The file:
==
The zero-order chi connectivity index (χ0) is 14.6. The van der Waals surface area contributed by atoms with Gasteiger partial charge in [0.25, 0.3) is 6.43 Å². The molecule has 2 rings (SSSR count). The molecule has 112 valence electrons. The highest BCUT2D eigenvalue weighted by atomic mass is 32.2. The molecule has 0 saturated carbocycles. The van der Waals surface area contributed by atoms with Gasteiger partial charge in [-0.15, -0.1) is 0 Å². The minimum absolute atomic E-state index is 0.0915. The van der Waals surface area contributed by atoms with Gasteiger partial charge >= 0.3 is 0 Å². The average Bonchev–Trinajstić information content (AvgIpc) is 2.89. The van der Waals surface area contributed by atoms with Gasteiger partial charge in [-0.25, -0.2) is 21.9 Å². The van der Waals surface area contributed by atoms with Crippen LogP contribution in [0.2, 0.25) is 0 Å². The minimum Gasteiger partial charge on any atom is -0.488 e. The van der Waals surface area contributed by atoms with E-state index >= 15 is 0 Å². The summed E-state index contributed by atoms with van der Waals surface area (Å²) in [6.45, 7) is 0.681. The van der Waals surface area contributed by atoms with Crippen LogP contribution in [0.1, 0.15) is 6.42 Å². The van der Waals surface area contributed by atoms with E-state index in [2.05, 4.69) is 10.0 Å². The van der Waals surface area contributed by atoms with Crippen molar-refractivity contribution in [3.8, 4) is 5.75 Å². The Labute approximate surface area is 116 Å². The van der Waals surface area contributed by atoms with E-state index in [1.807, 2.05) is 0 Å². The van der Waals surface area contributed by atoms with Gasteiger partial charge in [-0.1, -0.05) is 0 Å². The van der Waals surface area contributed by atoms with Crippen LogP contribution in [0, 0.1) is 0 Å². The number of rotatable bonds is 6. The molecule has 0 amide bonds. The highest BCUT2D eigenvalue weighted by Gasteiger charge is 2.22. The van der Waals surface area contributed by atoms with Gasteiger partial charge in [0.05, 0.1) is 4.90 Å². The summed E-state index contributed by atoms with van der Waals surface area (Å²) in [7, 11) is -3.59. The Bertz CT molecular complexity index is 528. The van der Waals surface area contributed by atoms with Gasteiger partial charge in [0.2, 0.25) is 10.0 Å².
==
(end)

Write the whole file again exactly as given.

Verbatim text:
The zero-order chi connectivity index (χ0) is 14.6. The van der Waals surface area contributed by atoms with Gasteiger partial charge in [0.25, 0.3) is 6.43 Å². The molecule has 2 rings (SSSR count). The molecule has 112 valence electrons. The highest BCUT2D eigenvalue weighted by atomic mass is 32.2. The molecule has 0 saturated carbocycles. The van der Waals surface area contributed by atoms with Gasteiger partial charge in [-0.15, -0.1) is 0 Å². The minimum absolute atomic E-state index is 0.0915. The van der Waals surface area contributed by atoms with Gasteiger partial charge >= 0.3 is 0 Å². The average Bonchev–Trinajstić information content (AvgIpc) is 2.89. The van der Waals surface area contributed by atoms with Gasteiger partial charge in [-0.25, -0.2) is 21.9 Å². The van der Waals surface area contributed by atoms with Crippen LogP contribution in [0.2, 0.25) is 0 Å². The minimum Gasteiger partial charge on any atom is -0.488 e. The van der Waals surface area contributed by atoms with E-state index >= 15 is 0 Å². The summed E-state index contributed by atoms with van der Waals surface area (Å²) in [6.45, 7) is 0.681. The van der Waals surface area contributed by atoms with Crippen LogP contribution in [0.1, 0.15) is 6.42 Å². The van der Waals surface area contributed by atoms with E-state index in [2.05, 4.69) is 10.0 Å². The van der Waals surface area contributed by atoms with Crippen molar-refractivity contribution in [3.8, 4) is 5.75 Å². The Labute approximate surface area is 116 Å². The van der Waals surface area contributed by atoms with E-state index in [1.807, 2.05) is 0 Å². The van der Waals surface area contributed by atoms with Gasteiger partial charge in [-0.1, -0.05) is 0 Å². The van der Waals surface area contributed by atoms with Crippen LogP contribution in [0, 0.1) is 0 Å². The number of rotatable bonds is 6. The molecule has 0 amide bonds. The highest BCUT2D eigenvalue weighted by Gasteiger charge is 2.22. The van der Waals surface area contributed by atoms with Gasteiger partial charge in [0.05, 0.1) is 4.90 Å². The summed E-state index contributed by atoms with van der Waals surface area (Å²) in [7, 11) is -3.59. The Bertz CT molecular complexity index is 528. The van der Waals surface area contributed by atoms with Gasteiger partial charge in [0.2, 0.25) is 10.0 Å².